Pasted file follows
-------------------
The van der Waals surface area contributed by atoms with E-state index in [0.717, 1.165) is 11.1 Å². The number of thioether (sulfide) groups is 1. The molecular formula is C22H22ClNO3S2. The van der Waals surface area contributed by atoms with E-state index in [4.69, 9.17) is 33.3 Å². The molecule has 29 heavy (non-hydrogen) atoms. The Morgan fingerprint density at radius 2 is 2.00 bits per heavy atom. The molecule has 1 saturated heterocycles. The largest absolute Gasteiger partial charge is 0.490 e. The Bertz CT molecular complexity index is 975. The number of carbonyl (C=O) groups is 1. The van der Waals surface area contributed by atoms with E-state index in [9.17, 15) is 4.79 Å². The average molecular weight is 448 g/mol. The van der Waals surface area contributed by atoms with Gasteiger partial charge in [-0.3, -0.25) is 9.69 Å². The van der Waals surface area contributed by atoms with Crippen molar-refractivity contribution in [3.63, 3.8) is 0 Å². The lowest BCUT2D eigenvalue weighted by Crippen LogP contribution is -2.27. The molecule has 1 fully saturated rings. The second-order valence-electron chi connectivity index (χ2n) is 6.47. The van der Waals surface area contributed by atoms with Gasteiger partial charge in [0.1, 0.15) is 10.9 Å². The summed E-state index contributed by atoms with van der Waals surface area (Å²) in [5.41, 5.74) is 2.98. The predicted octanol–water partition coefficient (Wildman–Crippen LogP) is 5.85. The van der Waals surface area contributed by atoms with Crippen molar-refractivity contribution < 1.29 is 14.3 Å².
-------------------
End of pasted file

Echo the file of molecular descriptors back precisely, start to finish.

The van der Waals surface area contributed by atoms with E-state index in [0.717, 1.165) is 11.1 Å². The number of thioether (sulfide) groups is 1. The molecular formula is C22H22ClNO3S2. The van der Waals surface area contributed by atoms with E-state index in [4.69, 9.17) is 33.3 Å². The molecule has 29 heavy (non-hydrogen) atoms. The Morgan fingerprint density at radius 2 is 2.00 bits per heavy atom. The molecule has 1 saturated heterocycles. The largest absolute Gasteiger partial charge is 0.490 e. The Bertz CT molecular complexity index is 975. The number of carbonyl (C=O) groups is 1. The van der Waals surface area contributed by atoms with E-state index in [9.17, 15) is 4.79 Å². The average molecular weight is 448 g/mol. The van der Waals surface area contributed by atoms with Gasteiger partial charge in [-0.3, -0.25) is 9.69 Å². The van der Waals surface area contributed by atoms with Crippen molar-refractivity contribution in [3.63, 3.8) is 0 Å². The lowest BCUT2D eigenvalue weighted by Crippen LogP contribution is -2.27. The molecule has 1 fully saturated rings. The second-order valence-electron chi connectivity index (χ2n) is 6.47. The van der Waals surface area contributed by atoms with Gasteiger partial charge in [0.1, 0.15) is 10.9 Å². The summed E-state index contributed by atoms with van der Waals surface area (Å²) in [5.41, 5.74) is 2.98. The predicted octanol–water partition coefficient (Wildman–Crippen LogP) is 5.85. The van der Waals surface area contributed by atoms with Crippen molar-refractivity contribution < 1.29 is 14.3 Å².